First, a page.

Passive house: A new way to create better NZ homes

what is a Passive House?

The Passive House building standard originated in Europe 25 years ago, and despite what uninformed critics might say, it’s an approach to building which is entirely able to be applied to construction projects in New Zealand. If you’re thinking about a new build or a significant renovation, it’s really worth your while investigating the Passive House approach.

The term ‘Passive House’ possibly belies what a game changer this standard is as it creates buildings that are a delight to live or work in while giving serious consideration to environmental concerns and energy consumption. These are buildings which have maximum internal comfort as explained in further detail below.

But firstly, don’t confuse Passive House with passive solar.

Cheap to run

Passive Houses are ultra-efficient buildings that need very little energy to heat or cool: the standard specifies no more than 15 kW per square metre of floor area per year.

For a 160m2 house, that’s just 2400kW a year, or about $58 a month based on typical energy prices.

They are also amazingly healthy, with outstanding air quality. You can’t be sure of that in a modern NZ house built to the current Building Code.

Flexible standard

The standard doesn’t dictate building materials; just about anything can be used, from luxury modern materials to straw bales.

There are now Passive Houses in New Zealand from Wanaka to Auckland. All of these are single family homes (starting at a modest 120 m2) but overseas, this approach is also being used extensively for apartment blocks, schools, supermarkets and office buildings.

Increasing numbers of buildings in Europe are now being retro-fitted to meet the standard as countries work hard to meet climate change commitments.


Any Passive House building will be well insulated, relative to the climate. An unbroken building envelope and high-quality windows keep heat in (or out, in summer). You can expect a constant temperature of 18-20 degrees everywhere, all the time — with little or no heating.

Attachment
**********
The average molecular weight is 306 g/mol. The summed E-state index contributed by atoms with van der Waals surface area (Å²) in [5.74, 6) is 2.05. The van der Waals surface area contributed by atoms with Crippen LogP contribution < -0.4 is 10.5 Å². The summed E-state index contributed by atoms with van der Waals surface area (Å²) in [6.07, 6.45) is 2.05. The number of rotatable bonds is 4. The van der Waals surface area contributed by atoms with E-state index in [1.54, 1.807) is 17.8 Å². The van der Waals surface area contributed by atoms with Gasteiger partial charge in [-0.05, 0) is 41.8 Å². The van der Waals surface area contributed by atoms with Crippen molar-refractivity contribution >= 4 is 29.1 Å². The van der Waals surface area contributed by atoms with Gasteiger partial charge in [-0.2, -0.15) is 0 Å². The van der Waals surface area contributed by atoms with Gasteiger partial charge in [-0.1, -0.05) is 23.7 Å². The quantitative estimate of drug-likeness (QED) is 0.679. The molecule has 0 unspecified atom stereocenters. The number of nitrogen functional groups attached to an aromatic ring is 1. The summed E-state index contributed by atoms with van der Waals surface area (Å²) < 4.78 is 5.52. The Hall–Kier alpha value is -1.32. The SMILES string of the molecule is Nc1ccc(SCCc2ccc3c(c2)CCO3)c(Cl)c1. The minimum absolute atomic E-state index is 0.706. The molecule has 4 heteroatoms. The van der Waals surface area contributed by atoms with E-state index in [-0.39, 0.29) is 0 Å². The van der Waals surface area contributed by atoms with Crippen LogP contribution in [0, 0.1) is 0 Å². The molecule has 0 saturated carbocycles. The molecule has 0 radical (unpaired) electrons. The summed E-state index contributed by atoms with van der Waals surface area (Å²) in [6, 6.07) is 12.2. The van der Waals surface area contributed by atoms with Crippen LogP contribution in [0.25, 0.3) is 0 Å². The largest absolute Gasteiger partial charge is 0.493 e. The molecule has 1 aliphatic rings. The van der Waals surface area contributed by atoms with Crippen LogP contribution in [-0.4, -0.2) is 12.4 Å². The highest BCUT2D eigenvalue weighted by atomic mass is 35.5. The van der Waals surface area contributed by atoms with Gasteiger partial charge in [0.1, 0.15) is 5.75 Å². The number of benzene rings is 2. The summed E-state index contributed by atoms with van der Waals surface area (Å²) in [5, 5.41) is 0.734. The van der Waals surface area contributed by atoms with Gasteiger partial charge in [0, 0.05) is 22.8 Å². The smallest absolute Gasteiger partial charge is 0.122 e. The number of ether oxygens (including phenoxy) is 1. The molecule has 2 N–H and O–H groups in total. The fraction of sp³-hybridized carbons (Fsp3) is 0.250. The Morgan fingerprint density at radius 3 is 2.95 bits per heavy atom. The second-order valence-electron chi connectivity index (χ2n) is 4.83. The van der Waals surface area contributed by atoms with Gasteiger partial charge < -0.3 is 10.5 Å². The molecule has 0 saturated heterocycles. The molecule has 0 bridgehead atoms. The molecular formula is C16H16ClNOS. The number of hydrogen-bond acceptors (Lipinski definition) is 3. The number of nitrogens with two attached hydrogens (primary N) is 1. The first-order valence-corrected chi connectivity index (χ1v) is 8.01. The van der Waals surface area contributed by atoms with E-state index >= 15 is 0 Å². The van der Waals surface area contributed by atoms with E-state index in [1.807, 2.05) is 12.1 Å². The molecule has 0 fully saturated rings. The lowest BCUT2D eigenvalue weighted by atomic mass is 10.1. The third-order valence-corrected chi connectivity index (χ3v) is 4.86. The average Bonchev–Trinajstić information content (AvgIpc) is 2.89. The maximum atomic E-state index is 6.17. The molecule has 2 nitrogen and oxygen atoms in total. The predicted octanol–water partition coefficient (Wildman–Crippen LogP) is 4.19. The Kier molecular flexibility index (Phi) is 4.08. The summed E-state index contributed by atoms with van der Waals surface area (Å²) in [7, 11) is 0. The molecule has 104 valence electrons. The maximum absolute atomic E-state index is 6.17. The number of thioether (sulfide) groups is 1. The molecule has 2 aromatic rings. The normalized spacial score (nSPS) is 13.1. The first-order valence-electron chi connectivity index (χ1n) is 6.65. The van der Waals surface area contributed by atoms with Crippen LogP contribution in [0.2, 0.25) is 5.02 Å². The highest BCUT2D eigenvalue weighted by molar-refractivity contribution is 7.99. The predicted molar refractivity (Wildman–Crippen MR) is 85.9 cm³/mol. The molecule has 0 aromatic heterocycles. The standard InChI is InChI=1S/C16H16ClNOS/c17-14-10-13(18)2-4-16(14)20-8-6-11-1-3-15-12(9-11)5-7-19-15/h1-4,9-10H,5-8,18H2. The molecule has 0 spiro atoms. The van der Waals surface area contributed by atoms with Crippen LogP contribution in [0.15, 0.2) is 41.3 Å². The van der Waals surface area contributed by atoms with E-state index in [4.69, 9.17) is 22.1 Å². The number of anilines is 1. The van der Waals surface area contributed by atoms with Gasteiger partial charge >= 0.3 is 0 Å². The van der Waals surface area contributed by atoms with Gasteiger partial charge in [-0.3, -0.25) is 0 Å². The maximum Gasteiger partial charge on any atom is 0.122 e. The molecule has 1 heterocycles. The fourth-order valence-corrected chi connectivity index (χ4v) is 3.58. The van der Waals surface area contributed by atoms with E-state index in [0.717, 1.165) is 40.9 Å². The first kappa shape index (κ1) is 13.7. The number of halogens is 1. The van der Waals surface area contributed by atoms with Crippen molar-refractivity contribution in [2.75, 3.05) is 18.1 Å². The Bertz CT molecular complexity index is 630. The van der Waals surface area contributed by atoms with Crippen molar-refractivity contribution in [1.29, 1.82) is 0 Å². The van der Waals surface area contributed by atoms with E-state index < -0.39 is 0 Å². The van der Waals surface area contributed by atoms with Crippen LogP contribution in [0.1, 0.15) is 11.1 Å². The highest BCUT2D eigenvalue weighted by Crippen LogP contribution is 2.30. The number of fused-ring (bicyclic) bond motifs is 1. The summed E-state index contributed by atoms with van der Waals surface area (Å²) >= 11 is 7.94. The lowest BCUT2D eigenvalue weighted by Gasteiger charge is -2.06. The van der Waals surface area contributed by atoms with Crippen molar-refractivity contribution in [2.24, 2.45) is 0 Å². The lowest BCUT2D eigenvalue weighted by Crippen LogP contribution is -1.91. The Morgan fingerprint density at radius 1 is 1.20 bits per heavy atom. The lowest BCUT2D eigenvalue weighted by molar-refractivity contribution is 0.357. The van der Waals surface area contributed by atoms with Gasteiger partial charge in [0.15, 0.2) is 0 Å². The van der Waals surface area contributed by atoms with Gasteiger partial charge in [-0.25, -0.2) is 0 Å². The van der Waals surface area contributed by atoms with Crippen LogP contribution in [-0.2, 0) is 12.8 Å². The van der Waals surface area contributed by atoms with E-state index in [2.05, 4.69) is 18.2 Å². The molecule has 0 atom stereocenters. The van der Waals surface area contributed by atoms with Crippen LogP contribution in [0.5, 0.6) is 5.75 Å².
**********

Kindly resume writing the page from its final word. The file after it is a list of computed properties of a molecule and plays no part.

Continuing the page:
It’s also peacefully quiet inside a Passive House, and not damp: no more mopping up condensation on winter mornings.

Air quality

A small, efficient mechanical ventilation unit ensures the air is always fresh. A small heat exchanger will use the heat of the stale air being expelled to warm the outside air being brought in. It’s also filtered. This means no cold draughts, cleaner air, and no heat squandered on a cold winter’s night.

Culturally, mechanical ventilation is a new idea for us New Zealanders to wrap our heads around. But it’s a clever solution to the issue that many of our homes are empty for eight to 10 hours a day, and likely tightly closed up for security reasons.

Modern homes are also more air tight than the draughty 50s and 60s buildings we may have grown up in. This can cause moisture to build up in the walls and internally. A mechanical ventilation system will allow for the fact that windows aren’t always opened, especially in winter. The Building Code assumes that if windows can open, people ARE opening them for regular periods every day, throughout the day and night.

When did you last do that? (Last summer?)


Approximately 16 houses in New Zealand have been or are on their way to being certified. This means they have been tested with a portable blower door, which pressurises the house to 50pa to check for air leaks. This is first done when the building envelope is complete but still exposed. The second test is carried out by an independent certifier once the project is complete.

The additional cost of certification is insignificant compared with the total budget for a new build. This step verifies that the building performs to the expected standard. That way the client knows the design and calculations were correct and the builders did their job well; they got what they paid for.

Chris Rowe is a Director of CORA Associates and a certified Passive House Designer.

More reading

Watch New Zealanders talk about what it’s like to live in a Passive House – YouTube